His mom admits she went through the stages of grief during the months that followed, rarely ever leaving the house.
The Deppas followed the doctor’s advice and continued occupational and speech therapy. They got some services through the state of Oregon and others with their insurance, but it still ended up being expensive.
When Deppa was 4, they met Clay Reiling through a therapy program in Beaverton.
Using a different kind of therapy than what is being done in schools today, Reiling focused on teaching Deppa people skills such as recognizing when someone is angry. Today, he pushes Deppa further than his mom thinks he can go, but the technique gets him to do more than anyone thought possible.
Skyline School is Deppa’s neighborhood elementary school. For his kindergarten year, Portland Public Schools implemented a new program and it became mandatory for students to be placed in mainstream classrooms with general education peers. Dale had a different experience because she is mentally fragile.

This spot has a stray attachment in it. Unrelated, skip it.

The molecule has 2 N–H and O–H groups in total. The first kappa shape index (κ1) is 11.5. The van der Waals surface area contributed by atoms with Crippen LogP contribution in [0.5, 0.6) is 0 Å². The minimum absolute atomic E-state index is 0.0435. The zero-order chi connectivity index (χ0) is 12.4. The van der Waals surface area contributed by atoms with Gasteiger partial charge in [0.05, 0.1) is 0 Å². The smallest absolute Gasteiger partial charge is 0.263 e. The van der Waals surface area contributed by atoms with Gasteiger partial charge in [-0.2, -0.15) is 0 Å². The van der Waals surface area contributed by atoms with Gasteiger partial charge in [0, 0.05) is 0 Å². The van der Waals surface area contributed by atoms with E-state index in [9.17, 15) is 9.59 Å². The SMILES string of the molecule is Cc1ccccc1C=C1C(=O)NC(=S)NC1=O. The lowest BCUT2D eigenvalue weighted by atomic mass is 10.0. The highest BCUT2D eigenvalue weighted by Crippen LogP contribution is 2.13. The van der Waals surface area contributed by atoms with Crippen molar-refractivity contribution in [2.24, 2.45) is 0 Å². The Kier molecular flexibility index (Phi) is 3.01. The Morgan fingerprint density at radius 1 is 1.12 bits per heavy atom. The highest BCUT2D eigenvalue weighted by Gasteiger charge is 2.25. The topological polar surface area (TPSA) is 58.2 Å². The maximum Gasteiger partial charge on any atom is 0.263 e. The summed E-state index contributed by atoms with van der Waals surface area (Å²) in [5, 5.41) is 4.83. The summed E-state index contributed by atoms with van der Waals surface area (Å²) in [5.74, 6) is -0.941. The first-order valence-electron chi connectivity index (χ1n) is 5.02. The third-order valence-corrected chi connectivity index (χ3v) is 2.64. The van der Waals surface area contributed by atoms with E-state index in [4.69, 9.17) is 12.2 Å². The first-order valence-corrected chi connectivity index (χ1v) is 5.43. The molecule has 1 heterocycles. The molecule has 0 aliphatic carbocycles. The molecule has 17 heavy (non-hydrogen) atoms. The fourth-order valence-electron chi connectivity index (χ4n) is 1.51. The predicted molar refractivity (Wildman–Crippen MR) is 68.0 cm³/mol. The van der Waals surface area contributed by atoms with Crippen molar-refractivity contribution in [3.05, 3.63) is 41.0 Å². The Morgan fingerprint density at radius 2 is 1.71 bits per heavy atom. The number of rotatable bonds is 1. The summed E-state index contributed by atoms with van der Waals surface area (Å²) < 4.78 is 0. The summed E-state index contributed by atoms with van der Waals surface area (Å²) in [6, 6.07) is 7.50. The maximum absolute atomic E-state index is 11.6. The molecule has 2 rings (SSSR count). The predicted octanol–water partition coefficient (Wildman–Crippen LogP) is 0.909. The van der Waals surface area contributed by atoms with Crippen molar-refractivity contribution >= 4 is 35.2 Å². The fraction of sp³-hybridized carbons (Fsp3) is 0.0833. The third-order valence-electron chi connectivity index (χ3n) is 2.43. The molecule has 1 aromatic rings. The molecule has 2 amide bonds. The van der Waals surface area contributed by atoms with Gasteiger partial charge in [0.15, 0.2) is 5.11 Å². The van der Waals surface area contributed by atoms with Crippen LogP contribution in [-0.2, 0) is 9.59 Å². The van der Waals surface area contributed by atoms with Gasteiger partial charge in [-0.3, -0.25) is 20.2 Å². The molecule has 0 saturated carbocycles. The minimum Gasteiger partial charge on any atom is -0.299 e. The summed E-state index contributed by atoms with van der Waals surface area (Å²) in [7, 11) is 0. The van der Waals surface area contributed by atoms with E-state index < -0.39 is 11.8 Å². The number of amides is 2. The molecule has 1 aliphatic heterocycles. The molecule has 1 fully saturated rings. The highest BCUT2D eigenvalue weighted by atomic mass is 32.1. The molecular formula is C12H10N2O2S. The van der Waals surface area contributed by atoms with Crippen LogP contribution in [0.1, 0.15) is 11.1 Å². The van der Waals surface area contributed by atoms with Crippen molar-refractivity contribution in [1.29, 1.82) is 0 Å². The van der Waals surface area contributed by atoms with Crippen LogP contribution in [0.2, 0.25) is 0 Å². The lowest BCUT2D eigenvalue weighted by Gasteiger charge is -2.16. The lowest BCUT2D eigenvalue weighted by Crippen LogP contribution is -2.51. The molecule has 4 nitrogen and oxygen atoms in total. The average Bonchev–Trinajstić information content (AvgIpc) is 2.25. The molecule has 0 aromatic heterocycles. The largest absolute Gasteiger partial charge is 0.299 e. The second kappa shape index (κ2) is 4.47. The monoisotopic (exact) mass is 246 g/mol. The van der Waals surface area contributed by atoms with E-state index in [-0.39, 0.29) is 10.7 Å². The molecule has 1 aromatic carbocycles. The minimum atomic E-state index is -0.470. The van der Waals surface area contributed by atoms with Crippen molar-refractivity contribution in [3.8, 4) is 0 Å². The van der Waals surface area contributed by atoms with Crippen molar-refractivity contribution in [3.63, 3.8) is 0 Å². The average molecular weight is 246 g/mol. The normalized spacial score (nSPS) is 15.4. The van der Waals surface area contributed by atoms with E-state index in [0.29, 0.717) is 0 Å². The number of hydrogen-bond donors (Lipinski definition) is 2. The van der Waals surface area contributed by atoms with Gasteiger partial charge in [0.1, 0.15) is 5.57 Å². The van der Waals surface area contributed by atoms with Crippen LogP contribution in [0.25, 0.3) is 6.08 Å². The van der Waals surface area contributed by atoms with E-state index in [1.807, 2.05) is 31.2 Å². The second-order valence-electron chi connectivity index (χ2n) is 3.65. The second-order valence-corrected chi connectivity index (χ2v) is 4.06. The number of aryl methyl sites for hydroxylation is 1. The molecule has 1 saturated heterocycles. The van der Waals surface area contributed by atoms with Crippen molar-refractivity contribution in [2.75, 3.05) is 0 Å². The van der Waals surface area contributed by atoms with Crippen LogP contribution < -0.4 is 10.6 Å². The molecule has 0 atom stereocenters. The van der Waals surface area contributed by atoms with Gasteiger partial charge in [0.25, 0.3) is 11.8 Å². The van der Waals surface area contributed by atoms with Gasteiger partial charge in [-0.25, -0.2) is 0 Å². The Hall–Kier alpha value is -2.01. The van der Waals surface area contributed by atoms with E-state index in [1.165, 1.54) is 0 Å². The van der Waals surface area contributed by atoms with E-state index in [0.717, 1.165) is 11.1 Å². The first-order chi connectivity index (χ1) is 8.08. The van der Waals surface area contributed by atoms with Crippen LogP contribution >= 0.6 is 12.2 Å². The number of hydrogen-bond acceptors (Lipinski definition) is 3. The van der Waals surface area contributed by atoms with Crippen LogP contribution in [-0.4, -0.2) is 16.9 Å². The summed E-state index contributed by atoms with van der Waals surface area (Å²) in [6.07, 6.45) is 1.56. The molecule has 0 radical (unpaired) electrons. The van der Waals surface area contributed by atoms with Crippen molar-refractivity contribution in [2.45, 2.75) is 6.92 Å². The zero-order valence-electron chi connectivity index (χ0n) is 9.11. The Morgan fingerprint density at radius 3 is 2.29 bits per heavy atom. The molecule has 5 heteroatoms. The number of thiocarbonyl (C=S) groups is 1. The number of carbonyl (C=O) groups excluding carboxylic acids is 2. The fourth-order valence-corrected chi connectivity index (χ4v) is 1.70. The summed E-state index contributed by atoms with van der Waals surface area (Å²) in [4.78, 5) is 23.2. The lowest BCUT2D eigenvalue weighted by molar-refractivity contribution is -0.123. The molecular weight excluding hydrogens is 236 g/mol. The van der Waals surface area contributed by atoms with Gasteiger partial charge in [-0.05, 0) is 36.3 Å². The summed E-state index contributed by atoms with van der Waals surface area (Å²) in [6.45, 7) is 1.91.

Amy Deppa knew it wouldn’t be the right fit for Deppa. She toured the school, then set up a meeting with the district’s head of Special Education. She and her husband got nowhere.
Kindergarten was a tough year for Jack Deppa. He screamed, created disturbances and didn’t fit in with the other students. Luckily for Deppa, according to his family, the head of Special Education left after that year and he was able to transfer to a school with a contained classroom.
His mother never thought Deppa would be able to ride a bike, but with annual summer trips to Sunriver, it was a skill that would reap many rewards. The parents heard about a program called Bike First! and thought they’d enroll Deppa.
For a week, he spent hours riding around in a gym. He started with large training wheels, gradually decreasing as he improved. Volunteers ran alongside him as Amy Deppa stood in awe at her son’s achievement.
By the third day, she saw how much progress he had made and bought a shiny red bike for him.